The debate over raising the federal minimum wage has heated up in the past few years.
Those against raising the wage argue that a higher minimum wage could lead businesses to raise their prices or to cut jobs and benefits in an attempt to offset the cost.
Meanwhile, those in favour of raising the wage argue that raising the minimum wage above the current $7.25 per hour federal standard would improve living standards, and would enable consumers to spend more. That increased spending would then give a nice healthy boost to an economy that still shows some slack several years after the Great Recession.
In light of this debate, Pew Research Center shared a chart showing the nominal (non-inflation adjusted) and real (adjusted for inflation to 2014 dollars) federal minimum wage since 1938.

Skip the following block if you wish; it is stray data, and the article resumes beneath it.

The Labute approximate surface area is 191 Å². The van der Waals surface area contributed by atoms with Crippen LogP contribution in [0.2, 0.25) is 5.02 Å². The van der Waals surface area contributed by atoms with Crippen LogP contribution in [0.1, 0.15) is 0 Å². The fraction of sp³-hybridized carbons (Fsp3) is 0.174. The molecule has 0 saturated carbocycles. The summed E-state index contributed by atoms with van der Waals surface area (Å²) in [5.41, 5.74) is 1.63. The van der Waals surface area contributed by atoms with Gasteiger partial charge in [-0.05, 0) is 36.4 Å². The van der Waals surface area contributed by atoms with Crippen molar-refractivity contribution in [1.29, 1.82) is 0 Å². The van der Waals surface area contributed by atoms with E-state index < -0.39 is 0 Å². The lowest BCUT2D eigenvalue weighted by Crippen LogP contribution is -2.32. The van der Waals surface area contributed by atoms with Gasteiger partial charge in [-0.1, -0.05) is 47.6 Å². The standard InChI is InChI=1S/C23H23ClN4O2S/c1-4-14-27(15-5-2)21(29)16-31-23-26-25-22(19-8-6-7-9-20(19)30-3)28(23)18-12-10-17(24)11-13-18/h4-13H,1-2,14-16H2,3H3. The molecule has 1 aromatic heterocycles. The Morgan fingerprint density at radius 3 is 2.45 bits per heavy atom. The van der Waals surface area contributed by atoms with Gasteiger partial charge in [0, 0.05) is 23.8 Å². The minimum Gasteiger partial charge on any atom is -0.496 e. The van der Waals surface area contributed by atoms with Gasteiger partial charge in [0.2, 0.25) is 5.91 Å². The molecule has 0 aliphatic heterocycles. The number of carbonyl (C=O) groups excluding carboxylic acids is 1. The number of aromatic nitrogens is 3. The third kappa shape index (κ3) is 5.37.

According to the chart, the real federal minimum wage peaked in 1968 at $8.54 in 2014 dollars. Moreover, the Pew report noted, “since it was last raised in 2009, to the current $7.25 per hour, the federal minimum has lost about 8.1% of its purchasing power to inflation.”
And as a final note, the Pew Research report also cited a study from The Economist stating that “one would expect America… to pay a minimum wage around $12 an hour” based on how rich the US is and the pattern among other advanced economies in the OECD.